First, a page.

Weekly Reads: Vicious by V.E. Schwab

Hello fellow humans, and welcome back to Weekly Reads!

This week, I read one book like a regular dang person, which is pretty much the pace I want to set for the rest of the year. (I’m up to 75/95, so that’s totally reasonable.) Thankfully, it was also a good book, so I didn’t feel the need to immediately rush to something else to get it out of my head.

I picked up this week’s read Vicious because I’ve already read A Darker Shade of Magic and A Gathering of Shadows this year (from a trilogy by the same author). If you’re into elemental magic, alternate universes, and vaguely maybe-Gregorian-era London(s), then I’d suggest them. They’re two of my favourites from this year so far, and given how much I’ve read, that’s saying something.

Which is how I came around to this book, and while the attention to character that I appreciated in the Shades of Magic series remains, Vicious is quite a bit different. It’s also a fantasy—after a fashion (more sci-fi, probably). It’s essentially a comic book novel in the grittier, anti-hero spirit.

Plot: The plot of this book is essentially Victor vs. Eli. I can summarize it for you, but so does the back of the book: they became ExtraOrdinary (EOs) and enemies ten years before the plot really begins, although we spend a lot of time back there. Plot-wise, this isn’t new. It’s a revenge narrative with reasonably predictable origins. This story shines more in terms of its characters, their motivations, their desires, and their beliefs. And the pace doesn’t drag because…

Style: Okay, so mechanically, this is written in a third-person limited perspective in the past tense. It shifts from mind to mind depending on which character is in focus in a particular chapter. The somewhat unique aspect of the style is that it cuts between events that happened ten years ago (that brought Victor and Eli to this point) and through the week or so that comprises the main events of the book, as well as some cuts back for glimpses at some formative moments in the lives of the main cast of characters (also Sydney, Mitch, and Serena). The author only uses the moments that are most important to the situation at hand, so the pace never feels bogged down with exposition or overly tragic backstory. And the chapters are all brief and contain either movement in the plot or important insight into a character, which keeps the pacing on point even if the entire book serves to frame two enemies slowly progressing towards a confrontation.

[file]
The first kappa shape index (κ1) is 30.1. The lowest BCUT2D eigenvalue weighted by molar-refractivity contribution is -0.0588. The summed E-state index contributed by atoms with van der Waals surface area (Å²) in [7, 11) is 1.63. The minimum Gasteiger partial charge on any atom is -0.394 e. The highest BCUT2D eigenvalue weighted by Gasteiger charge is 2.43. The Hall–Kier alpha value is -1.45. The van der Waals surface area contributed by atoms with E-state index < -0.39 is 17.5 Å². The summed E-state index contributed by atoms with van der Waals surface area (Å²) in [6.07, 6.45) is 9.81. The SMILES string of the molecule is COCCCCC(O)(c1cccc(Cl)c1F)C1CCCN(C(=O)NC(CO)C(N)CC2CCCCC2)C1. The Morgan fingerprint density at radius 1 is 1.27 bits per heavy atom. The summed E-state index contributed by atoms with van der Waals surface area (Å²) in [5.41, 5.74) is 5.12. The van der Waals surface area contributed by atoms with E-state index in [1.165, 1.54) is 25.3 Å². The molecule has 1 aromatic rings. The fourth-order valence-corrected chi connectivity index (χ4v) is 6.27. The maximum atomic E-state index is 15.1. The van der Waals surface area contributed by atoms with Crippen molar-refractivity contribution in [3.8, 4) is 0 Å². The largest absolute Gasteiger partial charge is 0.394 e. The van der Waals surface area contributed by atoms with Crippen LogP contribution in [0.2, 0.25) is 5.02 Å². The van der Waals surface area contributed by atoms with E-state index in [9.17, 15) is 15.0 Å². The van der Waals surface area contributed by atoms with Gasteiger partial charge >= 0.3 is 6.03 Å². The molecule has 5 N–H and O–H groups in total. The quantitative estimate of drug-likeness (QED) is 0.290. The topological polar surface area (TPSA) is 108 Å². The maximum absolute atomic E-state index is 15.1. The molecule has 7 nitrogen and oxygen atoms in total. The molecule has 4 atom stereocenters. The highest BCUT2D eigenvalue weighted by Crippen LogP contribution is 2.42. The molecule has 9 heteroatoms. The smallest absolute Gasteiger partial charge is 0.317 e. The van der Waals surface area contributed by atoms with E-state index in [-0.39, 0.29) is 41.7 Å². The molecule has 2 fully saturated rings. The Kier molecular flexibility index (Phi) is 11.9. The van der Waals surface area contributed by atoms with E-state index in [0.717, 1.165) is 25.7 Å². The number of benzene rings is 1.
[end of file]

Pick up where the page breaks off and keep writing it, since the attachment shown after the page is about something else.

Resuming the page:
Setting: Just a regular modern town and a prep school inhabited by (at least some) snobby jerks, so this isn’t really out of the way, either.

Characters: It’s some kind of saying that the best villains are the kind who absolutely believe that they’re in the right. Despite being such a comic-y book, with extraordinarily-powered people and an archnemesis-type conflict, this is more so about morally grey characters who do what they think is right or what they feel like doing. Each character (Victor, Eli, Serena, Sydney, and Mitch) reveals at an early enough point what it is they’re trying to do, but the mystery of the book is why, and it’s the slow drilling down into who they are, what they’ve experienced, and how they interact with each other that provides interest. The structure of the book allows for characters to take actions or be in situations that don’t have explanations until we reel back in time, Breaking Bad-style. Nothing is ever completely (or overly) explained, and no character is excused for their actions, and it works for this novel.

I don’t know that this book is ExtraOrdinary itself, even with the above-average character writing. The world of these characters is drawn in some small details (the school campus, the hotel) but not as a rich, full world, and the plot is mostly characters thinking about each other and planning, so it falls a little flat in the face of Shades of Magic—but it was an enjoyable read, and vicious as advertised. It’s a little late for gritty rewrites of what it means to be a superhero, even when this came out a few years ago, so it’s not a unique deconstruction, just an entry into an already-existing canon that might have been more interesting as an actual graphic novel series.

Basically, if you’re into comic-type stories on the grittier side, revenge narratives, cool superpowers, and character-driven writing, it is very likely you’ll dig this book. If those things are not up your alley, easy skip.

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